Whatever he may claim, N Srinivasan, the former president of the Board of Control for Cricket in India (BCCI) and current chairman of the International Cricket Council (ICC), is still inherently connected with Chennai Super Kings (CSK). Hence, he has not adhered to the letter and spirit of the past Supreme Court (SC) order. The judgment stated that to avoid any conflict of interest, he had to give up CSK’s ownership if he wished to be a part of the BCCI administration.
Over the past few weeks, fresh controversies erupted on the issues related to Srinivasan and CSK. First, the BCCI asked the apex court to rule if the former BCCI head could attend the Board’s meetings and stand for its elections. Then, Srinivasan filed a perjury case against Anurag Thakur, BCCI secretary. Finally, the SC ruled that its previous order on conflict of interest was quite specific, and the BCCI should take its own call on it and not approach the court for clarifications on whether Srinivasan still had any ownership links with CSK.
The fact is that CSK, which was suspended for two years, was one of the eight franchisees in the Indian Premier League (IPL), which is owned, run and managed by the BCCI. Obviously, a cricket administrator cannot and should not own an IPL team. Thus, the SC said that Srinivasan should remain at arm’s length from CSK if he wished to hold a key post in the BCCI. In fact, the court added that no one who has commercial cricket interests shall be eligible for any BCCI posts.
In its January 2015 order, the apex court said, “No one who has any commercial interest including N Srinivasan shall be eligible for any post in the BCCI and this disqualification on ground of commercial interest shall continue till such commercial interest exists.” It added, “Amendment in the BCCI rules allowing Srinivasan to own IPL team is bad as conflict of interest leads to great confusion.” A few years ago, the BCCI had allowed administrators to have commercial interests in IPL.
As of now, Srinivasan and his family still have strong links with CSK. Experts contend that he hopes to wriggle out of the SC ban through complex corporate manoeuvres, which are extremely technical in nature. What the former BCCI head plans to do is to create a complex ownership structure, which may technically distance him from the IPL franchise but allow him to influence its decisions. He still is apprehensive to let CSK go out of his business empire. Therein lies the crux of the matter.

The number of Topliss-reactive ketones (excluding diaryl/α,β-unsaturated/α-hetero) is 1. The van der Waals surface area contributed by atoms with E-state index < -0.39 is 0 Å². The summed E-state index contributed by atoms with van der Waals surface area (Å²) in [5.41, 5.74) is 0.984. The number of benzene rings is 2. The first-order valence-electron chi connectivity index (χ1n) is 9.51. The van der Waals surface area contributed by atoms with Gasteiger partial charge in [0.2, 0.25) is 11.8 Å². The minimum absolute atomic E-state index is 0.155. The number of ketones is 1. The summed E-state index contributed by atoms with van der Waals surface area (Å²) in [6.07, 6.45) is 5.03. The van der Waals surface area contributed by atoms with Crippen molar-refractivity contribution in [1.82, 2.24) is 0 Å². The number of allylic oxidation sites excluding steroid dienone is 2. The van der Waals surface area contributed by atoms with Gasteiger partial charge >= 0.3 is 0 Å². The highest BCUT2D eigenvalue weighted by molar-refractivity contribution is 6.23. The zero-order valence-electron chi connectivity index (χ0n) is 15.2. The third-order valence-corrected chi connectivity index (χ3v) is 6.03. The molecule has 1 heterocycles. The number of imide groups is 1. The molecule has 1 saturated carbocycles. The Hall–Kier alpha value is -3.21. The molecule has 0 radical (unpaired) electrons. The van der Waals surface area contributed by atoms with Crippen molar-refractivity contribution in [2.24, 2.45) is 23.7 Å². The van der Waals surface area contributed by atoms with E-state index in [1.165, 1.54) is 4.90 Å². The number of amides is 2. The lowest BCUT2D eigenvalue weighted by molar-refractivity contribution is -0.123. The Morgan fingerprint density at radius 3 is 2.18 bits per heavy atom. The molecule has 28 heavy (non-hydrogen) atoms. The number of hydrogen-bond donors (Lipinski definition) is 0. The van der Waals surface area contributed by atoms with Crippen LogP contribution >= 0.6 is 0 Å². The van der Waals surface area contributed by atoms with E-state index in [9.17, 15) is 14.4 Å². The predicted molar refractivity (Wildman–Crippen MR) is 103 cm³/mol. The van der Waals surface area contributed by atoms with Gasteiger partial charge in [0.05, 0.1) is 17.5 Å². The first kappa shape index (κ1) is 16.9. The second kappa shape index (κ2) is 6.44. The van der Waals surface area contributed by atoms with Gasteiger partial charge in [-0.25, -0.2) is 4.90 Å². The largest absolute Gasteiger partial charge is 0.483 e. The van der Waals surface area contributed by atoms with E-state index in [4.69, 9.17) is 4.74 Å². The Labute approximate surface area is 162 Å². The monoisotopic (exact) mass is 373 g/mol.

It’s also about India Cements
What most people don’t realise is that when the SC barred Srinivasan from the BCCI, the former insisted that even India Cements, which is promoted by Srinivasan and his family, shouldn’t have any connections with the IPL franchise. The apex court ruled that Srinivasan can’t take the plea that India Cements, a listed company that owns CSK, was owned by thousands of shareholders and not by him and his family. There was no distinction between Srinivasan and India Cements.
The SC felt that being the main promoter of India Cements and with a substantial stake held by him and his family Srinivasan practically owned CSK, which was then a division of the company. Most of the decisions were taken by the board of directors, except a few crucial ones for which shareholders’ assent was required. The board itself was influenced by Srinivasan and other directors, who were family members. Thus, there was an inherent conflict of interest.
Such an observation implied that India Cements had to delink itself from CSK. This hasn’t happened till now. As of now, the CSK franchise is owned by a new company, Chennai Super Kings Cricket Ltd (CSKCL), which became a 100 percent subsidiary of India Cements. The 50,000 shares owned by India Cements in CSKCL were transferred to a trust, India Cements Shareholders Trust (ICST). However, as can be assumed by the name of the trust, it is still related to India Cements.
In addition, as revealed by India Cements’ mandatory disclosures, Srinivasan still calls the shots at ICST. In its advertisement to declare quarterly results (ended June 2015), India Cements admitted that three of the independent directors of the company are the trustees of the trust (ICST). Clearly, members of India Cements’ board legally control ICST. Hence, Srinivasan, the promoter of India Cements and head of its board, hasn’t severed his links with CSK.
It is because of such complexities that the BCCI approached the SC to get clarity on Srinivasan’s links with CSK. The BCCI told the court that its former head was still linked with CSK because his name appeared as one of the trustees of ICST. Thakur, in whose name the petition was filed, had to retract this when he found that the N Srinivasan, named as the trustee, was a chartered accountant and a different person from N Srinivasan, the promoter of India Cements.
A miffed Srinivasan filed a perjury sportcase against Thakur, who has battled the former BCCI head for several years. The current BCCI secretary had hinted that the BCCI will not allow Srinivasan to continue as the ICC chairman for a second one-year term. Only when Shashank Manohar recently became the new BCCI president for the second time that he urged Srinivasan to withdraw his case against Thakur. Manohar has criticised Srinivasan in the past two years.